Dowsing: Ancient Method Used to Locate Harmful Energy
By Jack Phillips
There is a growing body of interest in the art of dowsing-using rods to find sources of water and other things buried in the earth. According to modern practitioners, the application has expanded from simply being used to locate water to finding pockets of energy, possibly radiation, emanating from so-called “geopathic” spots in the ground.
It is not widely known in the United States that cancer can be caused by emanations that come up through the ground and can penetrate several stories of buildings.
This knowledge is believed to have originated as the result of a study in the Bavarian town of Vilsbiburg in 1929. At that time Vilsbiburg had the highest cancer death rate of any town in Germany. The German government wanted to know why.
A German master dowser named Gustav Freiherr von Pohl conducted the investigation. The Burgomeister provided a police escort to ensure that the results were official and properly obtained.
Von Pohl didn’t talk to people or enter houses. He did his dowsing outside. He marked, on a map of the city, those houses where his dowsing indicated residents were highly likely to get cancer.
When he was finished he gave the map to the town physician, who marked the houses where deadly cancer cases had occurred. The physician’s account was in complete agreement with von Pohl’s findings.
Similar tests were conducted in other towns as Mattsee, Austria and Weilburg, Germany, with similar results.
Inside the houses where cancer deaths were frequent, investigators found beds in which one person after another had died of cancer. Dowsing showed that they were located over geographic zones where water veins crossed underneath the earth or were involved with faults in the underlying rock.
These zones appeared to be generating emanations not susceptible to detection by then-available scientific instruments. A lead sheet placed under such a bed, after long exposure, developed colored areas indicating that the normally inert lead had been changed by the emanations.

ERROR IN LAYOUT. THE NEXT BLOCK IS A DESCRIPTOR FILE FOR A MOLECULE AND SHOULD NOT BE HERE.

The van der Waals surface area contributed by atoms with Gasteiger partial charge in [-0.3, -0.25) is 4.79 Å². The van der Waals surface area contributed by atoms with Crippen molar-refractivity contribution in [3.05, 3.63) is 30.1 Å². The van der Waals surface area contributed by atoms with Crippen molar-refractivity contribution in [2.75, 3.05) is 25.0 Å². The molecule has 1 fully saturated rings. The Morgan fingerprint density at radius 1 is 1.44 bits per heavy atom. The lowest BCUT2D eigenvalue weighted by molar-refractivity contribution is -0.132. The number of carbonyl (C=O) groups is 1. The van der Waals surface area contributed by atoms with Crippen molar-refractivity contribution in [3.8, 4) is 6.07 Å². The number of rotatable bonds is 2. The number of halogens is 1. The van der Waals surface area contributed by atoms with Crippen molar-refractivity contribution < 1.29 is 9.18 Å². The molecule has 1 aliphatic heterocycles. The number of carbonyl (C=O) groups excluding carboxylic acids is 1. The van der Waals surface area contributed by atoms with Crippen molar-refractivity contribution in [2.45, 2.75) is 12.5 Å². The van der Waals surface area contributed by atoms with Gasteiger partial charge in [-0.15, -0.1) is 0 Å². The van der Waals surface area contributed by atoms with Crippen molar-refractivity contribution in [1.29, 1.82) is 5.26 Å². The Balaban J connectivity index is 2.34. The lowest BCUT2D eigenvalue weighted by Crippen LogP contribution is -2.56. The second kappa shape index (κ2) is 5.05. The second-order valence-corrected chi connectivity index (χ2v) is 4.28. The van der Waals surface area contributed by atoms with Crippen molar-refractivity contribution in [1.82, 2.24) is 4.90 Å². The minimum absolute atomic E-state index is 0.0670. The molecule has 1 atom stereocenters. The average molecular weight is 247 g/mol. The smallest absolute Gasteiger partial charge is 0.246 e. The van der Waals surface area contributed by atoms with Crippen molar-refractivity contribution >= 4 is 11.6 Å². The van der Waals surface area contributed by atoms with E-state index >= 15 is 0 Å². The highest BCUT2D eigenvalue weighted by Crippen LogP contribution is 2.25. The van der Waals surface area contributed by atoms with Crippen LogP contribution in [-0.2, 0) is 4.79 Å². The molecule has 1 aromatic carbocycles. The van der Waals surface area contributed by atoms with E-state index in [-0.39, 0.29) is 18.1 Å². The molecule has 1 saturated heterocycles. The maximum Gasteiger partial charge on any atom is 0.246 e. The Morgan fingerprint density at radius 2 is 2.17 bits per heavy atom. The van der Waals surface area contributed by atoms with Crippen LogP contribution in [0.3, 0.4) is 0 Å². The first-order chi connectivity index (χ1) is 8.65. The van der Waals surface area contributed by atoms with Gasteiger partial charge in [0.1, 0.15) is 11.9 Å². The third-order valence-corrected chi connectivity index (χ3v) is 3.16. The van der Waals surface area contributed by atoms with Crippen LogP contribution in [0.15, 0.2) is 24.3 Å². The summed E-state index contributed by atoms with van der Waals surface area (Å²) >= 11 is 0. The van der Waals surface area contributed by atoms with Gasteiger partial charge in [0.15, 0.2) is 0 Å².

The investigators concluded that people exposed to such emanations for long periods of time were likely to develop cancer. Spending eight hours every night over a geopathic zone was dangerous to health. However, simply moving a bed away from the zone reduced the risk. Similarly, sitting in a chair over one of these zones, at work or at home, for long periods could also be harmful.
Interestingly cats are reported to be attracted to areas where energy is noxious for humans, while dogs are reported to avoid them.
Dowsers have found noxious energies arising from TV sets, electrical power lines and computers that are electromagnetic in origin. However the nature of the emanations discovered by von Pohl is still controversial. Some believe that they are subtle energies as yet unknown to science. Dr. Josef Oberbach, author of Fire of Life, Your Bioplasma, thinks they are radioactive particles. Others are convinced that electromagnetic radiation is to blame.
In the 1930s P.E. Dobler, a German physicist, exposed photographic plates to so-called geopathic radiation and collected data that he believed could be explained as the result of electromagnetic radiation.